Sultan Qabus took power in 1970 by deposing
his own father, Said bin Taimur, who has been in power
for 38 years. Under the new Sultan, Oman underwent a
modernization with foreign support and good economic
growth as a result. However, there has been no
democratization to speak of, although a constitution was
adopted and an advisory assembly was established in the
List of most commonly used acronyms containing Oman. Also includes historical, economical and political aspects of the country.
The arch-conservative and aspiring sultan Said bin
Taimur had since his entry into power in 1932 had almost
completely isolated Oman from the outside world (see
Older history). Qabus bin Said Al Said, who took over
the palace coup in 1970, was educated in the United
Kingdom and had embraced modern, Western ideas. His coup
is believed to have been supported by the British, as
well as by Omani militaries.
The new sultan initiated a comprehensive
modernization of society, which in many respects was at
the medieval level. While Oman was opened to the outside
world, roads, ports, schools and hospitals were built.
The build-up was almost explosive during the first
years, though not always so well-planned. It was
financed with foreign loans, despite growing oil
revenues, which began to be mined in the country in
At the time of the 1970 power shift, there was
concern in the province of Dhofar, which was only
loosely linked to Oman. Since 1965, a liberation army
supported by the then independent, communist South Yemen
had been active there. The Sultan tried to involve
guerrillas in development projects for Dhofar's poor.
When it refused to participate, the regime reintroduced
the military and in 1975 the insurgency was wounded with
the support of British, Iranian and Jordanian troops.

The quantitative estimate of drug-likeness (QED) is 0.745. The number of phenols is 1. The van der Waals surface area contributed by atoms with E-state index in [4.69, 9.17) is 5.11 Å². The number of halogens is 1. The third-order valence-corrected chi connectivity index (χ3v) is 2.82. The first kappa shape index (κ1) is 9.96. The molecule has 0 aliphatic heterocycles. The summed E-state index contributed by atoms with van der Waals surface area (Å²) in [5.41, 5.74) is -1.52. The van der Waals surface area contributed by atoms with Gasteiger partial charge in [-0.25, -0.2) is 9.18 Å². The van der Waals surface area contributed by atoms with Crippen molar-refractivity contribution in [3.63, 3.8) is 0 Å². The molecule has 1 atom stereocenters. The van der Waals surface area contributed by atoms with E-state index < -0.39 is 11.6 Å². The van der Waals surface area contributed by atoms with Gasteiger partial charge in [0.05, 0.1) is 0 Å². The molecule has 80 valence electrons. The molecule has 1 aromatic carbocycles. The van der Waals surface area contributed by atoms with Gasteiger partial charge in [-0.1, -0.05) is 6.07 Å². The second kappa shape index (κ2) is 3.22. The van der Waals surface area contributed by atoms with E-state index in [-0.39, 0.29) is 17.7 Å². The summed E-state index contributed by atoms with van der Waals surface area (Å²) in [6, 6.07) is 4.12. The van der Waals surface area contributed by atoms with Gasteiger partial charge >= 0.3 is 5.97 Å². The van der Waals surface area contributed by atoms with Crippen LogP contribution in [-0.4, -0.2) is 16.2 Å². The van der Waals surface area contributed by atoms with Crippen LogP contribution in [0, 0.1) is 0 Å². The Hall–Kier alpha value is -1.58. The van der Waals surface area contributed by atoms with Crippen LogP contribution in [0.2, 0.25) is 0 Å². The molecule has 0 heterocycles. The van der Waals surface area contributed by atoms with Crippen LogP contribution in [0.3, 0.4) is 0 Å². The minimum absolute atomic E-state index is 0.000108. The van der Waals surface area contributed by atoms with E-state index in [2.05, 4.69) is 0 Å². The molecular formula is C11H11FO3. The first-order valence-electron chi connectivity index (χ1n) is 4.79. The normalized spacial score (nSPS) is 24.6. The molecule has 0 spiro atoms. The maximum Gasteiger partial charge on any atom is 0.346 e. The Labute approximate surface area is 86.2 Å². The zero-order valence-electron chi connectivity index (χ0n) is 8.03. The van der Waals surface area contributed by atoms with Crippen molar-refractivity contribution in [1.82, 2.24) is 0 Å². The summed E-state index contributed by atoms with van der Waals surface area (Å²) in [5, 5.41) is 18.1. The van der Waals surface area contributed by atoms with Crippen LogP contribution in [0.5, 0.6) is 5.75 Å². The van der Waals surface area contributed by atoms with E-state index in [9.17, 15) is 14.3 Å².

The following year, the Sultan issued an amnesty for the
In the early 1980s, he set up a consultative council
that would give him guidance on important issues.
However, all the members had to be approved by the
sultan, who continued to govern unequivocally.
The regime struck in 1994 against what was said to be
militant Islamist movements in the country. The security
service arrested several hundred people. Some were
sentenced to death, but the sentence was later converted
In the late 1990s, falling oil prices led to
financial problems. The government was forced to make
cuts in the public sector, which led to protests from
young people who risked unemployment.
During the 1990s, a small step was taken in a
democratic direction, when the sultan replaced the
country's powerless consultative assembly with a new
consultative council, majlis al-shura, whose
members would be appointed by a small group of elected
In 1996, the regent introduced for the first time in
the country's history a kind of written constitution.
There it was stated that Oman would have a "parliament"
with a lower house and an upper house. In 2000, direct
elections were held for majlis al-shura, but only a
tenth of the citizens were allowed to vote. Two women
were elected to the lower house.
Two years later, the sultan introduced the right to
vote for all citizens over 21 years, including women,
but the turnout was no more than 30 percent in the 2003
elections.. In the 2007 election, no woman got a seat in
the lower house, but three women joined the government.
In early 2005, almost 100 people were arrested,
accused of planning to restore the imamate through a
coup d'état (see Older History). Of those arrested, 31
were sentenced to prison, but they were later pardoned.
When Oman was shaken by demonstrations in connection
with the Arab Spring 2011, the development was similar.
The arrest was made, but the activists eventually